Read more: Republicans keep control of Congress
Campaign staffers had spoken throughout Clinton's presidential bid of the extreme pressure many of them felt in facing Trump, whom Clinton argued was temperamentally and intellectually unfit for the presidency and to be in charge of the US nuclear arsenal.
Now she is under pressure to call on a nation, split almost exactly down the middle, to unite behind the next president.
Jason Miller, a Trump campaign spokesman, lauded her speech.
"Very classy speech from @HillaryClinton. Important step in bringing our country together," he tweeted.
It was not the first time Clinton has tasted the pain of ending a defeated presidential campaign. In 2008, she folded her primary bid against Barack Obama in Washington and bemoaned her failure to break the "highest and hardest glass ceiling" by becoming the first female president. That was to be her fate again in 2016, though the personal recriminations are likely to be even more intense this time given that Trump is seen by many Democrats as antithetical to American values.
Robby Mook, Clinton's campaign manager, emailed all campaign staffers Wednesday morning inviting them to join Clinton at the speech, campaign aides said.
The remarks were billed as the former Democratic nominee's goodbye to staff and as a way for her to lay out a way forward for Democrats and the country.
Dozens of Clinton staffers were waiting to get into the event an hour before the start. Many were hugging and some were crying.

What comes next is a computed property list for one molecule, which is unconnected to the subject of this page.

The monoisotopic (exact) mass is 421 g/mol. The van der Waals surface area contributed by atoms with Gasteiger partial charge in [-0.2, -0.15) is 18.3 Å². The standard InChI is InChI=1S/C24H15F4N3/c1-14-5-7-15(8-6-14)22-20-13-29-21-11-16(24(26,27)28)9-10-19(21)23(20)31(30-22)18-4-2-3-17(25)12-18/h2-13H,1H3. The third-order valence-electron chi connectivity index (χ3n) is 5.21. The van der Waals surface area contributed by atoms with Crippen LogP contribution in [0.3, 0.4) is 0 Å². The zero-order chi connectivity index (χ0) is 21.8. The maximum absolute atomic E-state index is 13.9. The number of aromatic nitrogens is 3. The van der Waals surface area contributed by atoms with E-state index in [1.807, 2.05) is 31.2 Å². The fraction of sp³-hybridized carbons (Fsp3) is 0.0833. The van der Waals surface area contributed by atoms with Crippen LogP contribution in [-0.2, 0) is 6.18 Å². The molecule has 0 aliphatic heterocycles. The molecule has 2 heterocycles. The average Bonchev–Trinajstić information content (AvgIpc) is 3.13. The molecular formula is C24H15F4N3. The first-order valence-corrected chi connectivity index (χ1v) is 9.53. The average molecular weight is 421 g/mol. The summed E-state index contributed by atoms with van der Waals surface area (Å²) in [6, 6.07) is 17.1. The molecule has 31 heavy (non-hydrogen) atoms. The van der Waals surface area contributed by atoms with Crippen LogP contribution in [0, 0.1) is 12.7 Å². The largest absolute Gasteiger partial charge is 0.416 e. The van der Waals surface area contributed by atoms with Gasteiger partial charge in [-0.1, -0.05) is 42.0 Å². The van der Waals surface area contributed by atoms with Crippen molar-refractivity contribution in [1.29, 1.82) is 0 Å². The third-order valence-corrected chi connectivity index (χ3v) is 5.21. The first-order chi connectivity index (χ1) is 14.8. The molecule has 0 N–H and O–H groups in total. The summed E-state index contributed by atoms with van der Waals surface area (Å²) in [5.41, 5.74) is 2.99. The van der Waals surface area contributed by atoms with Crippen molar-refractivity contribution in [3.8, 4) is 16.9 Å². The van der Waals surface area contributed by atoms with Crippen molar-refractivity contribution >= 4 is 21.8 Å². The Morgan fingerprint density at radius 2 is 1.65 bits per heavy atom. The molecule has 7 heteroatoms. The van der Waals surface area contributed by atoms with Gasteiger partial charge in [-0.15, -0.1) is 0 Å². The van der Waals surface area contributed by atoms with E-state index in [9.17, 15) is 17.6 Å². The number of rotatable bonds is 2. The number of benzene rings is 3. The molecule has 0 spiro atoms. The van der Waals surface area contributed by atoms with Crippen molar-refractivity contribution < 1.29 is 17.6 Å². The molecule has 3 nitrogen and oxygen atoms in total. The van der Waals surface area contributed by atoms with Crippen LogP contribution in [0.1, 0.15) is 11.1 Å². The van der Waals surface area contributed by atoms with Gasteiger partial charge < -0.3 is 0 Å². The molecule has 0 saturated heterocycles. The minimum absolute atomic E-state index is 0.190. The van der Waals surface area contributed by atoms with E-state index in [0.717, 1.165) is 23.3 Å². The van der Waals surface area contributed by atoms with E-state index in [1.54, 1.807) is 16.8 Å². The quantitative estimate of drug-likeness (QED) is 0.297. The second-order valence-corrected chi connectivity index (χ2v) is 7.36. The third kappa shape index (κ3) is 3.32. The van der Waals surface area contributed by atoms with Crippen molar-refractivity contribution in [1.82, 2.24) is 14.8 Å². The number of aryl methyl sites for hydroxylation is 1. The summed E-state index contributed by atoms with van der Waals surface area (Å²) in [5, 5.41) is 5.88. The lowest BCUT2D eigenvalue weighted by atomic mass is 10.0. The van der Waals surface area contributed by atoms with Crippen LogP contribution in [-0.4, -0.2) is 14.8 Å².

"I'm still in shock," said one aide.
Clinton called Trump in the early hours of Wednesday to concede defeat after he shattered her Democratic firewall in the Midwest and swept to victory after the most vitriolic general election in generations.
But she did not appear at her election night party in New York. At the time, her campaign chairman John Podesta explained that the campaign wanted to ensure that every vote in still undeclared states was counted -- though her position already seemed hopeless.
Much of the seating at Clinton's remarks was for staff and aides and the campaign was treating it as a farewell to the people who have spent the better part of two years working on her behalf, an aide said.
Democratic vice presidential nominee Tim Kaine also was on hand. The Virginia senator was not with Clinton Tuesday night.
"I'm proud of Hillary, because she loves this country," said Kaine, who had tears in his eyes, as he delivered introductory remarks.
Trump's campaign manager, Kellyanne Conway, said Wednesday that she was with Trump when Clinton's close aide, Huma Abedin, called to say her boss wanted to talk to the president-elect.
"I handed him the phone and they had a maybe one-minute conversation, very gracious, very warm. I heard Mr. Trump's side of it," Conway told CNN's Alisyn Camerota on "New Day. "He commended her for being smart and tough and running a very hard-fought campaign. And I am told Secretary Clinton congratulated Donald Trump on his victory, and conceded to him," Conway said.